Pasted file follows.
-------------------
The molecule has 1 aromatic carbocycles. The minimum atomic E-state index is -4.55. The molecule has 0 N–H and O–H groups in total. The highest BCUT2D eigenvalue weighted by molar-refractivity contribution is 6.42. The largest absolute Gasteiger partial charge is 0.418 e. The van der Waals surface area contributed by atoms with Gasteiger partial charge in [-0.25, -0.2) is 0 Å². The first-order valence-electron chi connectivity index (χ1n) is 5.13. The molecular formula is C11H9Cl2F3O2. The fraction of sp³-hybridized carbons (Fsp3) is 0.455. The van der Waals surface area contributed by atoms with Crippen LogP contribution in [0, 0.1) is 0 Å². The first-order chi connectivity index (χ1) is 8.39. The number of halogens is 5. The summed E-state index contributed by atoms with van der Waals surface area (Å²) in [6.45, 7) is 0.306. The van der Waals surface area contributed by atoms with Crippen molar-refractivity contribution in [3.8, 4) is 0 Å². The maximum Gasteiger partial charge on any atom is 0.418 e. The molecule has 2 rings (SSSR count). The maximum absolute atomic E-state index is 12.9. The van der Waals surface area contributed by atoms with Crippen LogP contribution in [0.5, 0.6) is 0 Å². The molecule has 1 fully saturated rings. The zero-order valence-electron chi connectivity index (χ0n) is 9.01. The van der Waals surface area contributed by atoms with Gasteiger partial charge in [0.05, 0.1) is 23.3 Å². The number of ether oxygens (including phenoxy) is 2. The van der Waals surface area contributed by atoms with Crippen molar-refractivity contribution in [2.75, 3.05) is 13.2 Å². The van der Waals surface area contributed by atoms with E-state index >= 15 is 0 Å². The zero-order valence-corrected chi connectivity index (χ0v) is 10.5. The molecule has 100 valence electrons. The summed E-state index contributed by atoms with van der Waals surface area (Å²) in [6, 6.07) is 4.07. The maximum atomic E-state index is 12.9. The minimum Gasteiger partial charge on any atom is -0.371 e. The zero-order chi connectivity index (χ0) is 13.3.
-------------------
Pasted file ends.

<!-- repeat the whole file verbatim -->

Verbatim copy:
The molecule has 1 aromatic carbocycles. The minimum atomic E-state index is -4.55. The molecule has 0 N–H and O–H groups in total. The highest BCUT2D eigenvalue weighted by molar-refractivity contribution is 6.42. The largest absolute Gasteiger partial charge is 0.418 e. The van der Waals surface area contributed by atoms with Gasteiger partial charge in [-0.25, -0.2) is 0 Å². The first-order valence-electron chi connectivity index (χ1n) is 5.13. The molecular formula is C11H9Cl2F3O2. The fraction of sp³-hybridized carbons (Fsp3) is 0.455. The van der Waals surface area contributed by atoms with Crippen LogP contribution in [0, 0.1) is 0 Å². The first-order chi connectivity index (χ1) is 8.39. The number of halogens is 5. The summed E-state index contributed by atoms with van der Waals surface area (Å²) in [6.45, 7) is 0.306. The van der Waals surface area contributed by atoms with Crippen molar-refractivity contribution in [3.8, 4) is 0 Å². The maximum Gasteiger partial charge on any atom is 0.418 e. The molecule has 2 rings (SSSR count). The maximum absolute atomic E-state index is 12.9. The van der Waals surface area contributed by atoms with Crippen LogP contribution in [0.5, 0.6) is 0 Å². The molecule has 1 fully saturated rings. The zero-order valence-electron chi connectivity index (χ0n) is 9.01. The van der Waals surface area contributed by atoms with Gasteiger partial charge in [0.05, 0.1) is 23.3 Å². The number of ether oxygens (including phenoxy) is 2. The van der Waals surface area contributed by atoms with Crippen molar-refractivity contribution in [2.75, 3.05) is 13.2 Å². The van der Waals surface area contributed by atoms with E-state index >= 15 is 0 Å². The zero-order valence-corrected chi connectivity index (χ0v) is 10.5. The molecule has 100 valence electrons. The summed E-state index contributed by atoms with van der Waals surface area (Å²) in [6, 6.07) is 4.07. The maximum atomic E-state index is 12.9. The minimum Gasteiger partial charge on any atom is -0.371 e. The zero-order chi connectivity index (χ0) is 13.3.